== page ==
• TillEulenspiegel says:

        This is generally sound except

        and the potential reward for a [single-player] hit is much lower.

        This is not really true, unless you’re counting on hugely milking the F2P / loot box potential. Nearly all of the best-selling games have, at minimum, a large single-player component and an audience which never touches the multiplayer. Even a game like WoW is undoubtedly propped up by a ton of people who spend 99% of their time soloing.

    • TillEulenspiegel says:

      It’s extra insane when you see indies or small studios making multiplayer-only games. That’s, uh, brave.

      By avoiding the cost of creating content for a single-player game, you’re promising that your game mechanics are rich, compelling, and unique enough to attract and hold a sizable audience. It’s not impossible, but it certainly is rare.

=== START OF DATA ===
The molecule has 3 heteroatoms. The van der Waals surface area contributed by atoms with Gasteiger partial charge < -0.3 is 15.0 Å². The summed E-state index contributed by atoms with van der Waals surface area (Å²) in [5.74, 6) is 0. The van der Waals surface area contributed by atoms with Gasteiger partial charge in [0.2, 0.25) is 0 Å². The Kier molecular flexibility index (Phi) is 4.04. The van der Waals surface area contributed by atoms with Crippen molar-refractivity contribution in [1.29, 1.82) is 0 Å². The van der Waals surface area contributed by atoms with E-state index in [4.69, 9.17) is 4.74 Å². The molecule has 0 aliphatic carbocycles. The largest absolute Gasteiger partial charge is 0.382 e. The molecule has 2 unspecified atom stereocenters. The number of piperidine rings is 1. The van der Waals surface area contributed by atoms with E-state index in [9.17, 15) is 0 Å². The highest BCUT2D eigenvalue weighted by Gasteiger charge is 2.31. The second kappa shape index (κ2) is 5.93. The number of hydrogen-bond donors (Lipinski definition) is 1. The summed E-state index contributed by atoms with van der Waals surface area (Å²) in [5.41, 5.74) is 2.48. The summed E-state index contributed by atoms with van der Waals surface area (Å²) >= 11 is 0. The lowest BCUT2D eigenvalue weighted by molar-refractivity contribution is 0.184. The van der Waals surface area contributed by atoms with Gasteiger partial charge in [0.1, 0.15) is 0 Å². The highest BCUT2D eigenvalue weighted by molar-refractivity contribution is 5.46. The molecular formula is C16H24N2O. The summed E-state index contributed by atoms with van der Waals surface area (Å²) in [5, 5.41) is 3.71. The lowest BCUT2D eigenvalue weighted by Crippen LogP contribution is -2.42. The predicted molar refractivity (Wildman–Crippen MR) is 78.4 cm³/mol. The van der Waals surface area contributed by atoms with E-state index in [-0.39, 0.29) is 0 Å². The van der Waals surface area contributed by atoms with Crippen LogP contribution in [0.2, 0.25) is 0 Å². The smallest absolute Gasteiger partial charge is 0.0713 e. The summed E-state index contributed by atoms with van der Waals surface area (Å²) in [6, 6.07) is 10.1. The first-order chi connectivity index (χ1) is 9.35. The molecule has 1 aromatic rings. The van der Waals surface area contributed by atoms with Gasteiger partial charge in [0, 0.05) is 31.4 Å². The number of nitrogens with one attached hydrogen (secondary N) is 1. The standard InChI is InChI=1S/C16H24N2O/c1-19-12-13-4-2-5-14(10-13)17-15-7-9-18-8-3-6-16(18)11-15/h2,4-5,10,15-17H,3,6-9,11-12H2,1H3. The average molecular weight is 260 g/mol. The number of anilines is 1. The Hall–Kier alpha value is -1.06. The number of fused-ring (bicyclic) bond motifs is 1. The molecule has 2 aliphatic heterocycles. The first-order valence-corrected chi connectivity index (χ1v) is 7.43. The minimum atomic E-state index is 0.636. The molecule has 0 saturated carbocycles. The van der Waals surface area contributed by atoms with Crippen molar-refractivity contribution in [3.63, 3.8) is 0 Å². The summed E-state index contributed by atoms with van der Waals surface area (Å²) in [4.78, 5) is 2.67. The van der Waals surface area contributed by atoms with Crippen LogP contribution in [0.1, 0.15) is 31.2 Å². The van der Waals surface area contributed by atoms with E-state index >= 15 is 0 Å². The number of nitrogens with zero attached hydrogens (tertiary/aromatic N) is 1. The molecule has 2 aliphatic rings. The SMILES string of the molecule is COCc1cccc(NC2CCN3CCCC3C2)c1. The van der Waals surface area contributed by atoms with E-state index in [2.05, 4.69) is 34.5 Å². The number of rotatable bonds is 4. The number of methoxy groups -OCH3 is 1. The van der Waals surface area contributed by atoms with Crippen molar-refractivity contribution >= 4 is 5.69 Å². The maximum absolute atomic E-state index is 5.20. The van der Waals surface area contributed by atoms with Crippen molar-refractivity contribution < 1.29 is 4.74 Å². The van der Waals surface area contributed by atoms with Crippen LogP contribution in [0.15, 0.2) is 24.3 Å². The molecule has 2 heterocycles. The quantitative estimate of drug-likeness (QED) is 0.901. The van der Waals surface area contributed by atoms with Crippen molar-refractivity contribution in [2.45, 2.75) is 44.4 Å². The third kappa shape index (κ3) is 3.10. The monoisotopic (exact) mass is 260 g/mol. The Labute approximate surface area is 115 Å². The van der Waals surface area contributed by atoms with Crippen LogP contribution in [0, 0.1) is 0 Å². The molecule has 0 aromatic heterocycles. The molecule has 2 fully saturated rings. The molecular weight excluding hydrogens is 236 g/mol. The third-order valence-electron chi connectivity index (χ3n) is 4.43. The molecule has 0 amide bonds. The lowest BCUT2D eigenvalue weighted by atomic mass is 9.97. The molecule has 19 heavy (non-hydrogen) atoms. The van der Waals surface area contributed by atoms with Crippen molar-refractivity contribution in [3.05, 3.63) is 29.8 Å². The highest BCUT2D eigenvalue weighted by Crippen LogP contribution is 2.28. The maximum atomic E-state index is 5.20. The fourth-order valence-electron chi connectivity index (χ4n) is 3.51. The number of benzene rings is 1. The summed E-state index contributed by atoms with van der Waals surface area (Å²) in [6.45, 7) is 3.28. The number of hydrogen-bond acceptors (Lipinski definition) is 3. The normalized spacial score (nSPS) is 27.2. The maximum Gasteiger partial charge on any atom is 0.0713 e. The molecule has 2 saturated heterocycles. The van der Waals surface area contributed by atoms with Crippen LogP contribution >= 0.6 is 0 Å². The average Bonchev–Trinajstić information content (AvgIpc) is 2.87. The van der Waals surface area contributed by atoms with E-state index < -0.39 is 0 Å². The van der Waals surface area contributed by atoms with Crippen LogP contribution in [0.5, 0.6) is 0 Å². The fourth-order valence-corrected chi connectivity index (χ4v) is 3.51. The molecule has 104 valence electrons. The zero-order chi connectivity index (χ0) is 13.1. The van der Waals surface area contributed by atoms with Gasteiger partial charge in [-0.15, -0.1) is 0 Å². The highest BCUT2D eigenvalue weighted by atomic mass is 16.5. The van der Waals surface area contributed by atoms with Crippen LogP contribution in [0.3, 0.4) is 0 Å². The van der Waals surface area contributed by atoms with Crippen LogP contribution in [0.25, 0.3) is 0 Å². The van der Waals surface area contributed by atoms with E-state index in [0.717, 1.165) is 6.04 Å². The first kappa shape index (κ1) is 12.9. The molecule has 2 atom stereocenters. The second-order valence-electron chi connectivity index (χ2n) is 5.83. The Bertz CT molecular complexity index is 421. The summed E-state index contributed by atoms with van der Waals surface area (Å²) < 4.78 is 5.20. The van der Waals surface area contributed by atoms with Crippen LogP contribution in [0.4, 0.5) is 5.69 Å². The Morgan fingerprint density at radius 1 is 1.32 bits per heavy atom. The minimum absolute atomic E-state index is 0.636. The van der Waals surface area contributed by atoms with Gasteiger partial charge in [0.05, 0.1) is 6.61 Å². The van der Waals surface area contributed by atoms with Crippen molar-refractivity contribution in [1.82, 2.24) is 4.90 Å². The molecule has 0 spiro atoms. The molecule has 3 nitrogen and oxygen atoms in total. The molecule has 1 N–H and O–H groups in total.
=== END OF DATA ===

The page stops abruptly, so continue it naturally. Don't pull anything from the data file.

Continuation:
• mitrovarr says:

        It’s especially insane when they go up against huge studios with giant marketing budgets. Like, Lawbreakers could be better than Overwatch in literally every way, and it still would have lost.

        Add another scoop of insanity for not being FTP. You’re asking everyone who wants to play your game to bet $30 on it finding an audience. Yeah, I ain’t taking that bet. “I’ll wait and see and maybe buy it if it does…” said everyone.

    • April March says:

      Multiplayer games are a greater risk than single player games, because they don’t have long tails. If I see a single player game from seven years ago at a big discount, I might nab it even if I didn’t care much about it. The game is the game as it was, it hasn’t gone rotten. But a MP only game? If there isn’t a community around it large enough that I can find people to play somewhat easily, it’s not worth even five bucks.

      And if a community doesn’t form, a MP game can flop very quickly – a game that’s six months old, even a year can be dead on the water. Forget Lawbreakers, look at Titanfall. Meanwhile, unless a SP game is Aliens Colonial Marines levels of awful, a publisher can expect a big spike in sales after a year when it goes for 50% off.

  3. peterako1989 says:

    But of course we decided to make the MP FPS game that the market has already a ton of and not do the single player one where you raise and ride FREAKING DRAGONS!